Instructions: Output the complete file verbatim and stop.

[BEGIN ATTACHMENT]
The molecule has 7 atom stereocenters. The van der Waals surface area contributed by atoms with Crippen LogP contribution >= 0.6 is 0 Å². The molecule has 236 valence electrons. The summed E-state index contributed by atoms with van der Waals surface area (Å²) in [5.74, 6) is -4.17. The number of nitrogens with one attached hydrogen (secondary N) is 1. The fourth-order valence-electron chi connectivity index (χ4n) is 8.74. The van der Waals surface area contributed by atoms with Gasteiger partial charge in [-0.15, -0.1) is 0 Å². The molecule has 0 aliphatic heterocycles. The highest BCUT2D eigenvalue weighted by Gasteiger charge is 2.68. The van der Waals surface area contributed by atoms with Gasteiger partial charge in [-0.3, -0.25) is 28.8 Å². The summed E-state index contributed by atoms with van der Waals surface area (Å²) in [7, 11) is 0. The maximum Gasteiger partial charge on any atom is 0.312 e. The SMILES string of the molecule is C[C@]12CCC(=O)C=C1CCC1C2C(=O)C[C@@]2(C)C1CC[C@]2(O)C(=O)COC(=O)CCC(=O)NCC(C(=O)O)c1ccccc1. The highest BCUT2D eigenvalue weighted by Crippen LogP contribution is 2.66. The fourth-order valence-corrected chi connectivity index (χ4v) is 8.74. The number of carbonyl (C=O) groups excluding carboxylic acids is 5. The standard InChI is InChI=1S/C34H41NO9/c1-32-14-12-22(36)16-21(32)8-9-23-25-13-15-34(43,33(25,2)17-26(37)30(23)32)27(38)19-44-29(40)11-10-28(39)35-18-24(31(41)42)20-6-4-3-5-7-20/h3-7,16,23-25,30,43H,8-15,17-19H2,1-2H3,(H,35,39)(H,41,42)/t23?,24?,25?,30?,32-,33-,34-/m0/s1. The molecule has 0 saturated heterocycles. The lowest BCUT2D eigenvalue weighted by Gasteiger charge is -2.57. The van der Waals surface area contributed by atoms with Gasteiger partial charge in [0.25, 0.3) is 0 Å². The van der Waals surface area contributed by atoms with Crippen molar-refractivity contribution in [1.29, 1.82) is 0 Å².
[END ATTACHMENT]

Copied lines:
The molecule has 7 atom stereocenters. The van der Waals surface area contributed by atoms with Crippen LogP contribution >= 0.6 is 0 Å². The molecule has 236 valence electrons. The summed E-state index contributed by atoms with van der Waals surface area (Å²) in [5.74, 6) is -4.17. The number of nitrogens with one attached hydrogen (secondary N) is 1. The fourth-order valence-electron chi connectivity index (χ4n) is 8.74. The van der Waals surface area contributed by atoms with Gasteiger partial charge in [-0.15, -0.1) is 0 Å². The molecule has 0 aliphatic heterocycles. The highest BCUT2D eigenvalue weighted by Gasteiger charge is 2.68. The van der Waals surface area contributed by atoms with Gasteiger partial charge in [-0.3, -0.25) is 28.8 Å². The summed E-state index contributed by atoms with van der Waals surface area (Å²) in [7, 11) is 0. The maximum Gasteiger partial charge on any atom is 0.312 e. The SMILES string of the molecule is C[C@]12CCC(=O)C=C1CCC1C2C(=O)C[C@@]2(C)C1CC[C@]2(O)C(=O)COC(=O)CCC(=O)NCC(C(=O)O)c1ccccc1. The highest BCUT2D eigenvalue weighted by Crippen LogP contribution is 2.66. The fourth-order valence-corrected chi connectivity index (χ4v) is 8.74. The number of carbonyl (C=O) groups excluding carboxylic acids is 5. The standard InChI is InChI=1S/C34H41NO9/c1-32-14-12-22(36)16-21(32)8-9-23-25-13-15-34(43,33(25,2)17-26(37)30(23)32)27(38)19-44-29(40)11-10-28(39)35-18-24(31(41)42)20-6-4-3-5-7-20/h3-7,16,23-25,30,43H,8-15,17-19H2,1-2H3,(H,35,39)(H,41,42)/t23?,24?,25?,30?,32-,33-,34-/m0/s1. The molecule has 0 saturated heterocycles. The lowest BCUT2D eigenvalue weighted by Gasteiger charge is -2.57. The van der Waals surface area contributed by atoms with Gasteiger partial charge in [0.25, 0.3) is 0 Å². The van der Waals surface area contributed by atoms with Crippen molar-refractivity contribution in [1.29, 1.82) is 0 Å².